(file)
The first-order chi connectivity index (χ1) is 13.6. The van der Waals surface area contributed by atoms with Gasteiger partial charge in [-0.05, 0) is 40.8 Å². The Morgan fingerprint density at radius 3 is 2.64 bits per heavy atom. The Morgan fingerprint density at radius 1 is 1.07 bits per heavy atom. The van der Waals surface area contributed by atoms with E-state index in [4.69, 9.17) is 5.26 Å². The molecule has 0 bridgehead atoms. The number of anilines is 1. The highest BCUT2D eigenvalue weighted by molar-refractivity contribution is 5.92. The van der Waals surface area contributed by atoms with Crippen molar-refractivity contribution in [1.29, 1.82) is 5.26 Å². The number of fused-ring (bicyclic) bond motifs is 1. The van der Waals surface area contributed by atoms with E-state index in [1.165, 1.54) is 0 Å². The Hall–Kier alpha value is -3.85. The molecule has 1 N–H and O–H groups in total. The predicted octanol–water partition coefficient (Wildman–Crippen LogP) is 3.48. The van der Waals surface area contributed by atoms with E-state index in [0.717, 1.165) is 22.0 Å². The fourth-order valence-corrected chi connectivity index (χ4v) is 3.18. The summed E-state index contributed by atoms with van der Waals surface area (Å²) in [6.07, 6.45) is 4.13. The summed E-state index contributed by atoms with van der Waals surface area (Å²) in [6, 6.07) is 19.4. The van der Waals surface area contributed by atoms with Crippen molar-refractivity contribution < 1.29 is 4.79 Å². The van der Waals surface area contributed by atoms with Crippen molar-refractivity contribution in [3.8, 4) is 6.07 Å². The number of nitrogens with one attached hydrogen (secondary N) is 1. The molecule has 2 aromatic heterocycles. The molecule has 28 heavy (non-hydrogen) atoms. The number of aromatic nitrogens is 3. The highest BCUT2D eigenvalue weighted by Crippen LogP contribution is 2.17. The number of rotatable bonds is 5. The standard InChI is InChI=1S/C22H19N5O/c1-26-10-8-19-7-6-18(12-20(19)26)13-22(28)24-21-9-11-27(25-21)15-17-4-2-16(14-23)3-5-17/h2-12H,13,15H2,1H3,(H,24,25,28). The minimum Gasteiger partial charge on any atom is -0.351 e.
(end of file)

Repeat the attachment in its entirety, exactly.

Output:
The first-order chi connectivity index (χ1) is 13.6. The van der Waals surface area contributed by atoms with Gasteiger partial charge in [-0.05, 0) is 40.8 Å². The Morgan fingerprint density at radius 3 is 2.64 bits per heavy atom. The Morgan fingerprint density at radius 1 is 1.07 bits per heavy atom. The van der Waals surface area contributed by atoms with E-state index in [4.69, 9.17) is 5.26 Å². The molecule has 0 bridgehead atoms. The number of anilines is 1. The highest BCUT2D eigenvalue weighted by molar-refractivity contribution is 5.92. The van der Waals surface area contributed by atoms with Crippen molar-refractivity contribution in [1.29, 1.82) is 5.26 Å². The number of fused-ring (bicyclic) bond motifs is 1. The van der Waals surface area contributed by atoms with E-state index in [1.165, 1.54) is 0 Å². The Hall–Kier alpha value is -3.85. The molecule has 1 N–H and O–H groups in total. The predicted octanol–water partition coefficient (Wildman–Crippen LogP) is 3.48. The van der Waals surface area contributed by atoms with E-state index in [0.717, 1.165) is 22.0 Å². The fourth-order valence-corrected chi connectivity index (χ4v) is 3.18. The summed E-state index contributed by atoms with van der Waals surface area (Å²) in [6.07, 6.45) is 4.13. The summed E-state index contributed by atoms with van der Waals surface area (Å²) in [6, 6.07) is 19.4. The van der Waals surface area contributed by atoms with Crippen molar-refractivity contribution < 1.29 is 4.79 Å². The van der Waals surface area contributed by atoms with Crippen molar-refractivity contribution in [3.8, 4) is 6.07 Å². The number of nitrogens with one attached hydrogen (secondary N) is 1. The molecule has 2 aromatic heterocycles. The molecule has 28 heavy (non-hydrogen) atoms. The number of aromatic nitrogens is 3. The highest BCUT2D eigenvalue weighted by Crippen LogP contribution is 2.17. The number of rotatable bonds is 5. The standard InChI is InChI=1S/C22H19N5O/c1-26-10-8-19-7-6-18(12-20(19)26)13-22(28)24-21-9-11-27(25-21)15-17-4-2-16(14-23)3-5-17/h2-12H,13,15H2,1H3,(H,24,25,28). The minimum Gasteiger partial charge on any atom is -0.351 e.